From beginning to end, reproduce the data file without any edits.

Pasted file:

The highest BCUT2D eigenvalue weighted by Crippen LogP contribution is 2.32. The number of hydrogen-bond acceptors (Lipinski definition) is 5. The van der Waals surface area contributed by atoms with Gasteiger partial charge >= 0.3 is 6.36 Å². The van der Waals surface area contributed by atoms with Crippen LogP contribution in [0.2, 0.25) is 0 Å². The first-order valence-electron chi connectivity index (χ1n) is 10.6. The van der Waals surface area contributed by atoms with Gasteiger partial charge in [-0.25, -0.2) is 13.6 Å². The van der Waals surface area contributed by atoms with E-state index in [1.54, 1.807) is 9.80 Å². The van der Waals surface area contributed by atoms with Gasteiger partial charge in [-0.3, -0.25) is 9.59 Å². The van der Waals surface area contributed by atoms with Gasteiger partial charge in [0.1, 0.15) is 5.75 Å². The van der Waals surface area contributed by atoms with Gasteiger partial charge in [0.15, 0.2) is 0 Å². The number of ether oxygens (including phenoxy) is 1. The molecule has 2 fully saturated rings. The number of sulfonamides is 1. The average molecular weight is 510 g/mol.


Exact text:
The highest BCUT2D eigenvalue weighted by Crippen LogP contribution is 2.32. The number of hydrogen-bond acceptors (Lipinski definition) is 5. The van der Waals surface area contributed by atoms with Gasteiger partial charge >= 0.3 is 6.36 Å². The van der Waals surface area contributed by atoms with Crippen LogP contribution in [0.2, 0.25) is 0 Å². The first-order valence-electron chi connectivity index (χ1n) is 10.6. The van der Waals surface area contributed by atoms with Gasteiger partial charge in [-0.25, -0.2) is 13.6 Å². The van der Waals surface area contributed by atoms with E-state index in [1.54, 1.807) is 9.80 Å². The van der Waals surface area contributed by atoms with Gasteiger partial charge in [-0.3, -0.25) is 9.59 Å². The van der Waals surface area contributed by atoms with Gasteiger partial charge in [0.1, 0.15) is 5.75 Å². The van der Waals surface area contributed by atoms with Gasteiger partial charge in [0.15, 0.2) is 0 Å². The number of ether oxygens (including phenoxy) is 1. The molecule has 2 fully saturated rings. The number of sulfonamides is 1. The average molecular weight is 510 g/mol.